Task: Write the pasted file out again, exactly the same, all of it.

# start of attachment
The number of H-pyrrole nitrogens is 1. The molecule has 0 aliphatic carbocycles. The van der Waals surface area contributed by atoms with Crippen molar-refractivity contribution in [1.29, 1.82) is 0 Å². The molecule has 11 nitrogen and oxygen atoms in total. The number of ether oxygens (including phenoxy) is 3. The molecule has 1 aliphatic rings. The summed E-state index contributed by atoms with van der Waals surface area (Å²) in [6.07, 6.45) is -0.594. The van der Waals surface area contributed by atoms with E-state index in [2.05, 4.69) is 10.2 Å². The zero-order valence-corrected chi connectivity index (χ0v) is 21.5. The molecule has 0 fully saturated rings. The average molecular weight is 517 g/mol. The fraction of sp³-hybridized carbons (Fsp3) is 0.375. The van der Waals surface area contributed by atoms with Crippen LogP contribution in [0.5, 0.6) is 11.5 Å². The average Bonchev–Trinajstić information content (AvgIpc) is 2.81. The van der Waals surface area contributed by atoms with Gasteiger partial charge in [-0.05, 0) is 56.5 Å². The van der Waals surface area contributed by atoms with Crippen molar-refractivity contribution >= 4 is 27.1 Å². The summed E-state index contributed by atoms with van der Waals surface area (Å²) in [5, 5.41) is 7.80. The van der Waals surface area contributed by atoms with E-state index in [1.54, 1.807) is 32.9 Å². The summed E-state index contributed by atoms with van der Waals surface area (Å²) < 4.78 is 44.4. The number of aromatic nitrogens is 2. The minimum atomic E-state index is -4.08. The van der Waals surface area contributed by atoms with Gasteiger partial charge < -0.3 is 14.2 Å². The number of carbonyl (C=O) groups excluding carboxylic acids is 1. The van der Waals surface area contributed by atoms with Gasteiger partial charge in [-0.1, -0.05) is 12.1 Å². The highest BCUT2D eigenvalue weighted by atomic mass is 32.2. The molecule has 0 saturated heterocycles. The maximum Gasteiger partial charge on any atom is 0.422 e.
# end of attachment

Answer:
The number of H-pyrrole nitrogens is 1. The molecule has 0 aliphatic carbocycles. The van der Waals surface area contributed by atoms with Crippen molar-refractivity contribution in [1.29, 1.82) is 0 Å². The molecule has 11 nitrogen and oxygen atoms in total. The number of ether oxygens (including phenoxy) is 3. The molecule has 1 aliphatic rings. The summed E-state index contributed by atoms with van der Waals surface area (Å²) in [6.07, 6.45) is -0.594. The van der Waals surface area contributed by atoms with E-state index in [2.05, 4.69) is 10.2 Å². The zero-order valence-corrected chi connectivity index (χ0v) is 21.5. The molecule has 0 fully saturated rings. The average molecular weight is 517 g/mol. The fraction of sp³-hybridized carbons (Fsp3) is 0.375. The van der Waals surface area contributed by atoms with Crippen LogP contribution in [0.5, 0.6) is 11.5 Å². The average Bonchev–Trinajstić information content (AvgIpc) is 2.81. The van der Waals surface area contributed by atoms with Gasteiger partial charge in [-0.05, 0) is 56.5 Å². The van der Waals surface area contributed by atoms with Crippen molar-refractivity contribution >= 4 is 27.1 Å². The summed E-state index contributed by atoms with van der Waals surface area (Å²) in [5, 5.41) is 7.80. The van der Waals surface area contributed by atoms with E-state index in [1.54, 1.807) is 32.9 Å². The summed E-state index contributed by atoms with van der Waals surface area (Å²) < 4.78 is 44.4. The number of aromatic nitrogens is 2. The minimum atomic E-state index is -4.08. The van der Waals surface area contributed by atoms with Gasteiger partial charge < -0.3 is 14.2 Å². The number of carbonyl (C=O) groups excluding carboxylic acids is 1. The van der Waals surface area contributed by atoms with Gasteiger partial charge in [-0.1, -0.05) is 12.1 Å². The highest BCUT2D eigenvalue weighted by atomic mass is 32.2. The molecule has 0 saturated heterocycles. The maximum Gasteiger partial charge on any atom is 0.422 e.